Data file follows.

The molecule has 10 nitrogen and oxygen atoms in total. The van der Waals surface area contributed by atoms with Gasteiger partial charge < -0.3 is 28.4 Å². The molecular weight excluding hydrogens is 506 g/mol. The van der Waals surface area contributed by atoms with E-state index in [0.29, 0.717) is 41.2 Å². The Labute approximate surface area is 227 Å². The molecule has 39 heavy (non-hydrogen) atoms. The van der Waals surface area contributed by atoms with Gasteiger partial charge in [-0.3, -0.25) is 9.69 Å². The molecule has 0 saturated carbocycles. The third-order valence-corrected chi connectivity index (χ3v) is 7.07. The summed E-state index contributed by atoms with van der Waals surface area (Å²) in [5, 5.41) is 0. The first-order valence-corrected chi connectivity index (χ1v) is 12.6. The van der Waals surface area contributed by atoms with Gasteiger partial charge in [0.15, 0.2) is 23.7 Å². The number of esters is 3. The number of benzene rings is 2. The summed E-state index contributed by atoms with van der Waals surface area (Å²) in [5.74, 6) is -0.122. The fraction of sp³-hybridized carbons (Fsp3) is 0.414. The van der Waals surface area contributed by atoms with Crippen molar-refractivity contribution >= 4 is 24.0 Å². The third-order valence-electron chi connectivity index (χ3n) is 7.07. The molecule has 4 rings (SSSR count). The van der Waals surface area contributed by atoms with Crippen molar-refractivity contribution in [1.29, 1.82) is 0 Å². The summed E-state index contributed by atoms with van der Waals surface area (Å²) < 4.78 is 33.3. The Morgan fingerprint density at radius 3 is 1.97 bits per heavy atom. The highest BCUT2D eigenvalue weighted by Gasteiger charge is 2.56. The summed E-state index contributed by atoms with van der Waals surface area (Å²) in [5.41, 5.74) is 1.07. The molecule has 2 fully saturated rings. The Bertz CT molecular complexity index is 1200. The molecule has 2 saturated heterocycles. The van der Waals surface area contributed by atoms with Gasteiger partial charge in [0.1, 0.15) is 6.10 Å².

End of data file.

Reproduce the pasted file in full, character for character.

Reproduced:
The molecule has 10 nitrogen and oxygen atoms in total. The van der Waals surface area contributed by atoms with Gasteiger partial charge < -0.3 is 28.4 Å². The molecular weight excluding hydrogens is 506 g/mol. The van der Waals surface area contributed by atoms with E-state index in [0.29, 0.717) is 41.2 Å². The Labute approximate surface area is 227 Å². The molecule has 39 heavy (non-hydrogen) atoms. The van der Waals surface area contributed by atoms with Gasteiger partial charge in [-0.3, -0.25) is 9.69 Å². The molecule has 0 saturated carbocycles. The third-order valence-corrected chi connectivity index (χ3v) is 7.07. The summed E-state index contributed by atoms with van der Waals surface area (Å²) in [5, 5.41) is 0. The first-order valence-corrected chi connectivity index (χ1v) is 12.6. The van der Waals surface area contributed by atoms with Gasteiger partial charge in [0.15, 0.2) is 23.7 Å². The number of esters is 3. The number of benzene rings is 2. The summed E-state index contributed by atoms with van der Waals surface area (Å²) in [5.74, 6) is -0.122. The fraction of sp³-hybridized carbons (Fsp3) is 0.414. The van der Waals surface area contributed by atoms with Crippen molar-refractivity contribution >= 4 is 24.0 Å². The third-order valence-electron chi connectivity index (χ3n) is 7.07. The molecule has 4 rings (SSSR count). The van der Waals surface area contributed by atoms with Crippen molar-refractivity contribution in [1.29, 1.82) is 0 Å². The summed E-state index contributed by atoms with van der Waals surface area (Å²) < 4.78 is 33.3. The Morgan fingerprint density at radius 3 is 1.97 bits per heavy atom. The highest BCUT2D eigenvalue weighted by Gasteiger charge is 2.56. The summed E-state index contributed by atoms with van der Waals surface area (Å²) in [5.41, 5.74) is 1.07. The molecule has 2 fully saturated rings. The Bertz CT molecular complexity index is 1200. The molecule has 2 saturated heterocycles. The van der Waals surface area contributed by atoms with Gasteiger partial charge in [0.1, 0.15) is 6.10 Å².